Satō in 2004
|Full name||Hisato Satō|
|Date of birth||March 12, 1982|
|Place of birth||Kasukabe, Saitama, Japan|
|Height||5 ft 7 in (1.70 m)|
|JEF United Chiba|
|1994–1999||JEF United Ichihara|
|2000–2001||JEF United Ichihara||22||(2)|
|2019–||JEF United Chiba|
* Senior club appearances and goals counted for the domestic league only and correct as of December 22, 2018|
‡ National team caps and goals correct as of December 17, 2010
Born in Kasukabe, Saitama, Japan, Sato is a product of JEF United Ichihara's youth system. He was promoted to JEF's top team in 2000. His first league appearance came on April 15, 2000, against Júbilo Iwata. He scored his first league goal on March 21, 2001, against Júbilo Iwata.
Frustrated with the lack of play, he decided to move to J2 League side Cerezo Osaka in 2002. Cerezo's coach Akihiro Nishimura rated him highly as Sato had played for Japan's youth team in the previous year which was also managed by Nishimura. However, he suffered from Guillain–Barré syndrome at the beginning of the season, and found himself playing not many games with Akinori Nishizawa and Yoshito Okubo ahead of him in the pecking order. The club finished 2nd and was promoted to J1 League.
Sato was loaned out to fellow J1 side Vegalta Sendai in the 2003 season. He finally became a first-choice forward playing 30 games with 9 goals. Despite his efforts, Sendai was relegated to J2. His loan contract became a permanent one and he played 44 league games with 20 goals for Sendai in the 2005 season but failed to navigate the club to J1.
He was transferred to J1 side Sanfrecce Hiroshima in the 2005 season. He recorded a hat trick twice and scored 18 goals in the season.
He is the record holder of the fastest goal in J1 League. He scored for Hiroshima after 8 seconds from the kick-off on April 22, 2006, against Cerezo Osaka.
On November 22, 2015, he equalled Masashi Nakayama as the all-time top-scorer in the J1 League with 157 goals. After equalling the record, having spent 12 years in Hiroshima, Sato decided to sign for Nagoya Grampus.
Sato made his international debut for Japan national team on February 11, 2006, in a friendly against the United States. He scored his first international goal on February 22, 2006, in an 2007 Asian Cup qualification against India. In the run-up to the 2006 World Cup, he was regularly picked for the Japan national team, but left out of the final squad by national coach Zico.
Style of play
Sato has cited Filippo Inzaghi as his inspiration; his playing style has often been described as being similar to that of the Italian former striker.
|Club performance||League||Cup||League Cup||Continental||Other||Total|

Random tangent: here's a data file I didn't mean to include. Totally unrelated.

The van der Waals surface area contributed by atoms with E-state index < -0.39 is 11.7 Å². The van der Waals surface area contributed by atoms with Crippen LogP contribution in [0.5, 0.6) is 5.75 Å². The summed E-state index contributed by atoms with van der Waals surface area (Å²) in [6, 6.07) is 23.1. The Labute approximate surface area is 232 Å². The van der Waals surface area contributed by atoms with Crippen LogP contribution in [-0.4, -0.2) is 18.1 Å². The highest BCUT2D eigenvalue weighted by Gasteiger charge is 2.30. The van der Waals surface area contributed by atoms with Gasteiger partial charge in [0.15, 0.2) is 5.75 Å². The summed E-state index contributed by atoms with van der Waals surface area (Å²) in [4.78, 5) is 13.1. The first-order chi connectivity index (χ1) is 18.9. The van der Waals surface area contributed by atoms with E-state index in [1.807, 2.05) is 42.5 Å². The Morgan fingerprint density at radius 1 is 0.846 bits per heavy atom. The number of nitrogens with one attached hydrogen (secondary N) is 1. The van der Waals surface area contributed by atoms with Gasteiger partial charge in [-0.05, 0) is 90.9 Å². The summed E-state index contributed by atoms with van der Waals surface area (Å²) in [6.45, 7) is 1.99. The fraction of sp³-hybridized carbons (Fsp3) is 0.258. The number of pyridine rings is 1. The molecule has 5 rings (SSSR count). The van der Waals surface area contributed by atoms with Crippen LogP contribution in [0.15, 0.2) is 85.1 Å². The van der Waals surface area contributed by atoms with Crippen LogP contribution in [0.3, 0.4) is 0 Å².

|Japan||League||Emperor's Cup||J. League Cup||AFC||Other1||Total|
|2000||JEF United Ichihara||J1 League||8||0||3||0||4||2||–||–||15||2|
|2002||Cerezo Osaka||J2 League||13||2||4||3||–||–||–||17||5|
|2003||Vegalta Sendai||J1 League||30||9||1||0||6||4||–||–||37||13|
|2005||Sanfrecce Hiroshima||J1 League||32||18||2||0||6||2||–||–||40||20|
|2017||Nagoya Grampus||J2 League||28||5||3||1||–||–||2||0||33||6|
|Japan national team|
- As of November 18, 2009
|1.||February 22, 2006||International Stadium Yokohama, Yokohama, Japan||India||6-0||Won||2007 AFC Asian Cup qualification|
|2.||March 30, 2006||Ōita Stadium, Ōita, Japan||Ecuador||1-0||Won||Friendly Match|
|3.||August 16, 2006||Niigata Stadium, Niigata, Japan||Yemen||2-0||Won||2007 AFC Asian Cup qualification|
|4.||November 18, 2009||Hong Kong Stadium, Hong Kong||Hong Kong||4-0||Won||2011 AFC Asian Cup qualification|
- J. League Division 1: 2012, 2013, 2015
- J. League Division 2: 2008
- Japanese Super Cup: 2008, 2013, 2014, 2016
- J. League Best Eleven: 2005, 2012
- J. League Division 2: Top scorer: 2008
- J. League Division 1: Top scorer: 2012
- J. League Most Valuable Player: 2012
- "SATO Hisato". Japan National Football Team Database. Archived from the original on September 21, 2013. Retrieved January 8, 2013.
- "佐藤 寿人：サンフレッチェ広島：Ｊリーグ.jp". jleague.jp. Retrieved November 22, 2016.
- "Japan 2 - 0 Yemen". The Rising Sun News. Archived from the original on October 24, 2007. Retrieved February 10, 2009.
- Nippon Sports Kikaku Publishing inc./日本スポーツ企画出版社, "J1&J2&J3選手名鑑ハンディ版 2018 (NSK MOOK)", February 7, 2018, Japan, ISBN 978-4905411529 (p. 146 out of 289)
- Nippon Sports Kikaku Publishing inc./日本スポーツ企画出版社, "2017 J1&J2&J3選手名鑑 (NSK MOOK)", February 8, 2017, Japan, ISBN 978-4905411420 (p. 155 out of 289)
- Nippon Sports Kikaku Publishing inc./日本スポーツ企画出版社, "2016J1&J2&J3選手名鑑", February 10, 2016, Japan, ISBN 978-4905411338 (p. 11 out of 289)
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